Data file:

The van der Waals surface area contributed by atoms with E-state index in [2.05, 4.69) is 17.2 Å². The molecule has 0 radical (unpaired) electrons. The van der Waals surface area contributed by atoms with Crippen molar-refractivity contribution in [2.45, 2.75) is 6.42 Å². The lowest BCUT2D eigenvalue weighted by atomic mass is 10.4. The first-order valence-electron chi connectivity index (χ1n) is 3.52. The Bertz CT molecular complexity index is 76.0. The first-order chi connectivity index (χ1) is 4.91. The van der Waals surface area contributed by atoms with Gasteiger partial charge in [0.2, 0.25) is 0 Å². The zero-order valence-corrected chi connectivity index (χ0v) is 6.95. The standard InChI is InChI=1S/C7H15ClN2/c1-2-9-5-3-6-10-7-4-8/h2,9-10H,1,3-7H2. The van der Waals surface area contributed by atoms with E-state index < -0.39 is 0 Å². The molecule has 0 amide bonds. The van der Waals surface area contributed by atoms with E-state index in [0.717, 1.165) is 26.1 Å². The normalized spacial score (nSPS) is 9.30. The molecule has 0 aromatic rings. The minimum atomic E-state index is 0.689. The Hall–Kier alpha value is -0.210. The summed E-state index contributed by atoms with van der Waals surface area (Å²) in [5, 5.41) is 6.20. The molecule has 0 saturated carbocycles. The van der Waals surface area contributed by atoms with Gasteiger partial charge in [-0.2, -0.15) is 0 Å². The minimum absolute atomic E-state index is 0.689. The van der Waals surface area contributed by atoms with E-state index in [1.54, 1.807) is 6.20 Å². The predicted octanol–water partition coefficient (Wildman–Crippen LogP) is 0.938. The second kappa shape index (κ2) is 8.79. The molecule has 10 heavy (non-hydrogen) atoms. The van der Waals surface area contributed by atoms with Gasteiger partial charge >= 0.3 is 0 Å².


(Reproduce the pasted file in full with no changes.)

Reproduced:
The van der Waals surface area contributed by atoms with E-state index in [2.05, 4.69) is 17.2 Å². The molecule has 0 radical (unpaired) electrons. The van der Waals surface area contributed by atoms with Crippen molar-refractivity contribution in [2.45, 2.75) is 6.42 Å². The lowest BCUT2D eigenvalue weighted by atomic mass is 10.4. The first-order valence-electron chi connectivity index (χ1n) is 3.52. The Bertz CT molecular complexity index is 76.0. The first-order chi connectivity index (χ1) is 4.91. The van der Waals surface area contributed by atoms with Gasteiger partial charge in [0.2, 0.25) is 0 Å². The zero-order valence-corrected chi connectivity index (χ0v) is 6.95. The standard InChI is InChI=1S/C7H15ClN2/c1-2-9-5-3-6-10-7-4-8/h2,9-10H,1,3-7H2. The van der Waals surface area contributed by atoms with E-state index < -0.39 is 0 Å². The molecule has 0 amide bonds. The van der Waals surface area contributed by atoms with E-state index in [0.717, 1.165) is 26.1 Å². The normalized spacial score (nSPS) is 9.30. The molecule has 0 aromatic rings. The minimum atomic E-state index is 0.689. The Hall–Kier alpha value is -0.210. The summed E-state index contributed by atoms with van der Waals surface area (Å²) in [5, 5.41) is 6.20. The molecule has 0 saturated carbocycles. The van der Waals surface area contributed by atoms with Gasteiger partial charge in [-0.2, -0.15) is 0 Å². The minimum absolute atomic E-state index is 0.689. The van der Waals surface area contributed by atoms with E-state index in [1.54, 1.807) is 6.20 Å². The predicted octanol–water partition coefficient (Wildman–Crippen LogP) is 0.938. The second kappa shape index (κ2) is 8.79. The molecule has 10 heavy (non-hydrogen) atoms. The van der Waals surface area contributed by atoms with Gasteiger partial charge >= 0.3 is 0 Å².